From parades, tree decorating and menorah lighting ceremonies to the New Year’s Eve countdown, the holiday season is here, but it doesn’t have to be time off from maintaining your health and well-being. As you take part in winter holiday celebrations, following some simple tips can be a recipe for a safer and healthier holiday season.
The holiday season is a time to celebrate by gathering with friends and family and it often involves eating and enjoying food. Canada’s Food Guide offers some ideas to help you make nutritious choices and ideas for dishes that incorporate plenty of fruit, vegetables and whole grains.
When you buy, prepare and store food over the holidays, you can reduce the risk of illness for your family and friends by following simple food safety precautions. Always wash your hands and food preparation surfaces with warm, soapy water. Make sure to separate your raw foods, such as meat and eggs, from cooked foods and vegetables to avoid cross-contamination. Be sure to cook food to safe internal temperatures. You can check this by using a digital food thermometer.
The holidays can be busy and stressful for many. Physical activity refreshes the mind, can relieve tension and stress, and can release feel-good hormones (endorphins) that make us feel better. Consider creating holiday traditions that emphasize being active with the whole family.
Some people may choose to consume alcohol and cannabis while celebrating the holiday season. While the safest option is to not consume these substances, you can reduce the risk of potential harms by using in moderation and understanding the health and safety risks. Check Canada’s Guidance on Alcohol and Health and Canada’s Lower-Risk Cannabis Use Guidelines for information to help you decide when, where, why and how to consume either of these substances.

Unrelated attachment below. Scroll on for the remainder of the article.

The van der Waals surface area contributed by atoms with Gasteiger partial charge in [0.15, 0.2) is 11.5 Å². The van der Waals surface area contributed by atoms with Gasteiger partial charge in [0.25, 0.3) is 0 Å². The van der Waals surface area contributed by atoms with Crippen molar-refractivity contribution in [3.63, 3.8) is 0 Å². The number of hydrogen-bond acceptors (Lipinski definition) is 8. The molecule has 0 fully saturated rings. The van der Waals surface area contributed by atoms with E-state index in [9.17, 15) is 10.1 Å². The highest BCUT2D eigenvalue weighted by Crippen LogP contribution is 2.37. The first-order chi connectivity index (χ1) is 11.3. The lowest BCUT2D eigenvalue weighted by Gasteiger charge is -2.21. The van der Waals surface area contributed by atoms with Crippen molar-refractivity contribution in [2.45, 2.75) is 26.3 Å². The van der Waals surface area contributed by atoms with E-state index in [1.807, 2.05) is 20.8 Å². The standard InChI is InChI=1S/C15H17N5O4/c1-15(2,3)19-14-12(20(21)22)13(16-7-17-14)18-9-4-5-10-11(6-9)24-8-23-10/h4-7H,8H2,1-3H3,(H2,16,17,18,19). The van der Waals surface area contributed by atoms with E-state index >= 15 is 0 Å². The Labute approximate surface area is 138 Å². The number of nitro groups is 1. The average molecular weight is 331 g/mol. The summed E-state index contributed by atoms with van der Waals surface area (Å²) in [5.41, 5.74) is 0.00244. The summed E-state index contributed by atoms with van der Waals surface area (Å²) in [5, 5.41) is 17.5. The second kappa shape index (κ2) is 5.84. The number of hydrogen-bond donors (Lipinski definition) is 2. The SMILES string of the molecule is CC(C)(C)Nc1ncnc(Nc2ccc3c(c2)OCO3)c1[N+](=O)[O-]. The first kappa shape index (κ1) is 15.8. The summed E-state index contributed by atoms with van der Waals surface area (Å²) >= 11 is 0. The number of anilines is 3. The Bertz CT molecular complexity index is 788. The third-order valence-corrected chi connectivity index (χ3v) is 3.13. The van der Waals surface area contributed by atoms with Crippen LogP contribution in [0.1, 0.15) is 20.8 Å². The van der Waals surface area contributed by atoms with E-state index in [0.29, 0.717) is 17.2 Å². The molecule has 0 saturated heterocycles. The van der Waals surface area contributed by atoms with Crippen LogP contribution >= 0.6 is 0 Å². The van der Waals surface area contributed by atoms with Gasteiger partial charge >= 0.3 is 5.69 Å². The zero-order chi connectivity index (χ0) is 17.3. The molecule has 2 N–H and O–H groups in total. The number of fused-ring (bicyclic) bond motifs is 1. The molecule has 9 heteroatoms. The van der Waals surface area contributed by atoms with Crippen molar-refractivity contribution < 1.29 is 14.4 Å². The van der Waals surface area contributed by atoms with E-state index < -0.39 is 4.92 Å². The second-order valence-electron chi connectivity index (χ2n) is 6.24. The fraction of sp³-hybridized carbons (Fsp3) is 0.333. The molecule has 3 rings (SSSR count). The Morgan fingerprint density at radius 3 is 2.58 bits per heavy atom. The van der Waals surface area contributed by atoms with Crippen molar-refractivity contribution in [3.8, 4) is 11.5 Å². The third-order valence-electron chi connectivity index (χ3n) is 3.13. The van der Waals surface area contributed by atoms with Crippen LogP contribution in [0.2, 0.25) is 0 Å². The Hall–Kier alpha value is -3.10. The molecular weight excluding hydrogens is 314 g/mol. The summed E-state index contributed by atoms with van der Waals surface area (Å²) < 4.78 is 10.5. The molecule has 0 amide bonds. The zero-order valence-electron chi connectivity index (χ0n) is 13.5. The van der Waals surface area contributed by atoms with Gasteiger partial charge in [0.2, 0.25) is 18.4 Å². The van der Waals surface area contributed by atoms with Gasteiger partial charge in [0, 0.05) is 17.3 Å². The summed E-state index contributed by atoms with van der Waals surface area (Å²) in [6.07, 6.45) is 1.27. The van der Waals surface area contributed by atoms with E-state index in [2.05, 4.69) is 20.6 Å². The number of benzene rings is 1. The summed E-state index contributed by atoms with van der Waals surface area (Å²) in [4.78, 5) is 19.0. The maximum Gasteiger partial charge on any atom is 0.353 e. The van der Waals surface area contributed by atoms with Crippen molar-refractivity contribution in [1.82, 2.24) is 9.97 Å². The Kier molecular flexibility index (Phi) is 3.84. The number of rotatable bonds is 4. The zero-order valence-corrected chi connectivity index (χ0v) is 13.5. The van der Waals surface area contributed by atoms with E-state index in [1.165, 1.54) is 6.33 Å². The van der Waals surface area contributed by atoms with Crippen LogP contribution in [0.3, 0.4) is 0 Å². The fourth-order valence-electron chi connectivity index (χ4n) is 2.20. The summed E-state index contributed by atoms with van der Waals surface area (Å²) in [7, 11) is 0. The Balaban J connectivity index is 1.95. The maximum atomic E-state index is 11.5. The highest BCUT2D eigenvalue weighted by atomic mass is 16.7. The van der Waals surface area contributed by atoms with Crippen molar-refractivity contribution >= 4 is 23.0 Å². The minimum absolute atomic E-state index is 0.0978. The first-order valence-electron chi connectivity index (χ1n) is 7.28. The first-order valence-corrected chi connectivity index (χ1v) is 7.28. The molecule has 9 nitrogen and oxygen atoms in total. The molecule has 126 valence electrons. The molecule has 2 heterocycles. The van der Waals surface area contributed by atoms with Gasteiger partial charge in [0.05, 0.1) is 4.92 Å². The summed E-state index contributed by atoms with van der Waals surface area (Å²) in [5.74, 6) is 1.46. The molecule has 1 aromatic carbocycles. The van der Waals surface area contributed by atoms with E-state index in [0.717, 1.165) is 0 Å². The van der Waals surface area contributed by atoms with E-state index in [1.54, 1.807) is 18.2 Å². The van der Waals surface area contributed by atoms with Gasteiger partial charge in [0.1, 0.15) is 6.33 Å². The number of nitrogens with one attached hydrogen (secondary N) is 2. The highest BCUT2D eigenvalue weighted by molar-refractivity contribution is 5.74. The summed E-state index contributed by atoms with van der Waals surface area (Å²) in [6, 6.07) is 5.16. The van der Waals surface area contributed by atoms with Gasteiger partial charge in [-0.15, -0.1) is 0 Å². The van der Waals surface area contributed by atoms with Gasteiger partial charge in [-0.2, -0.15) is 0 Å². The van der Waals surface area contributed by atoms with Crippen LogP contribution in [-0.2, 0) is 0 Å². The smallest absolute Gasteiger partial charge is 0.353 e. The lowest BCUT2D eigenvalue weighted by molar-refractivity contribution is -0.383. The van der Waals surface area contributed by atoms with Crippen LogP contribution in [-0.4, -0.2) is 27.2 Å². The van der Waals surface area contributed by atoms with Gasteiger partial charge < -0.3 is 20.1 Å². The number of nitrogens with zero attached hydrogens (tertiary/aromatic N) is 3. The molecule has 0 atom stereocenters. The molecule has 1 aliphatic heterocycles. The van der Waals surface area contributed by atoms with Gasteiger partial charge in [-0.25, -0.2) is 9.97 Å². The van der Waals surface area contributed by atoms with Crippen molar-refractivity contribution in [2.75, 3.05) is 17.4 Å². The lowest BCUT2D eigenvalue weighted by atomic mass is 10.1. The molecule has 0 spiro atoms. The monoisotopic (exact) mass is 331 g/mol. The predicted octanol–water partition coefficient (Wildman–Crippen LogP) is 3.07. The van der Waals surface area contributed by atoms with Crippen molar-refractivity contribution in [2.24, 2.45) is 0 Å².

If you do drink alcohol and/or use drugs, designate a sober driver, call a taxi or use a ride share service to protect yourself and others on the road. Never drive when you are impaired by alcohol and/or drugs, and do not allow your family members or friends to drive while impaired.
When preparing to gather with friends and family, remember that COVID-19, influenza and respiratory syncytial virus (RSV) continue to circulate in our communities. To reduce the risk of becoming ill and to protect those closest to us it is important that everyone uses multiple layers of protection such as staying up to date with vaccinations, staying home when sick, washing your hands often, and consider. wearing a mask in indoor public places, especially if you are at higher risk of severe infection or are in close contact with someone at greater risk.
For more information on staying healthy and safe during the holiday season visit smdhu.org.